Here is an example of one of Andrew’s urban sketches of Chicago’s iconic Wrigley Building. While sitting on the sidewalk, Andrew first laid the drawing out in pencil, using his Bronze Modern Fuel mechanical pencil. Once shapes, sizes and composition of the drawing were mapped out in pencil, Andrew brought the drawing to life through inking over the pencil lines with hatching techniques and with a pop of color added on the flag with watercolor. Through leaving the background bare and emphasizing the shade, shadow and volume of the Wrigley Building, Andrew takes artistic license with the drawing and directs his audiences to what inspired him sit down to capture this scene; how this stunning classically detailed, terracotta clad building stands out from its context in the constantly evolving Chicago skyline.
With an active following on social media and a passion for connecting with, supporting, and collaborating with other artists, creatives and small businesses, Andrew is excited to have recently connected with Andrew Sanderson of Modern Fuel and to be taking on the role as a guest writer for the Modern Fuel blog. Andrew will share his knowledge of the mechanical pencil as a tool for creating art with, as well as his knowledge of all things related to the Modern Fuel mechanical pencil.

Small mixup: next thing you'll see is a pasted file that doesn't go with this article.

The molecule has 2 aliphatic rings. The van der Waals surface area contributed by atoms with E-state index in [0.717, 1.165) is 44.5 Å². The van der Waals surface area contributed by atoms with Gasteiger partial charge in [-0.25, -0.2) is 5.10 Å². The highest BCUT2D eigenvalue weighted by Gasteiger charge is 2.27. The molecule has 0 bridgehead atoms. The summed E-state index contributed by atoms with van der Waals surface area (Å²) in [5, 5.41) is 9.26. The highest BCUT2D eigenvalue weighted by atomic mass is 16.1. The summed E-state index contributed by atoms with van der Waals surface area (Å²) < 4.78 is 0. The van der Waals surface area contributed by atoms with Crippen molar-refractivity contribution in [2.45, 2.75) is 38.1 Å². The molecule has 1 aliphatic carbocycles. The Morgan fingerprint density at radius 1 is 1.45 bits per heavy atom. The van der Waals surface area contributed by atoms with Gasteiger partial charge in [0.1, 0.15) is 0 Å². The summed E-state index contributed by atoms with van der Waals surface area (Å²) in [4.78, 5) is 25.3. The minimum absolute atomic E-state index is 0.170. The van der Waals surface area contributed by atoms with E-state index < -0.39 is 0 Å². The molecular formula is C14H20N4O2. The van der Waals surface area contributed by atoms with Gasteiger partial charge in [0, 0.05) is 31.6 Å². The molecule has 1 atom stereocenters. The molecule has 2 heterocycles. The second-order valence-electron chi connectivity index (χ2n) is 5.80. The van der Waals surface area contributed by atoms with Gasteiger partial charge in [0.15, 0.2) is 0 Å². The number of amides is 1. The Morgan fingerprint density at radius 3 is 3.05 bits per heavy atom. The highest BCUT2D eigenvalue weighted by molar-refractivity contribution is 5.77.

Vi Luong is a Brooklyn-based pen and ink artist, best known in the Instagram community as @Mister_Vi for his recently completed #1011drawings project which depicts a wide range of subject matter as ink drawings in Moleskine sketchbooks. From intricately rendered architectural details to everyday items like coffee cups or plants, to realistic and expressive facial portraits, Vi’s work is simply mesmerizing to look at. One can easily get lost in the intricacy and depth in each of his pieces.
Take Vi’s drawing of the Roman Coliseum for example. If you look closely, one will notice the early stages of the drawing which Vi lightly mapped out in pencil. The subtle pencil guides provide a skeleton for the major proportions and shapes of the structure and composition of the drawing. Vi then applied layer upon layer of a variety of highly intentional pen and ink strokes, marks, and textures to the page, meticulously giving volume, depth and lifelike appearances to the Roman landmark. We truly admire his masterful use of hatching, stippling and other mark making techniques.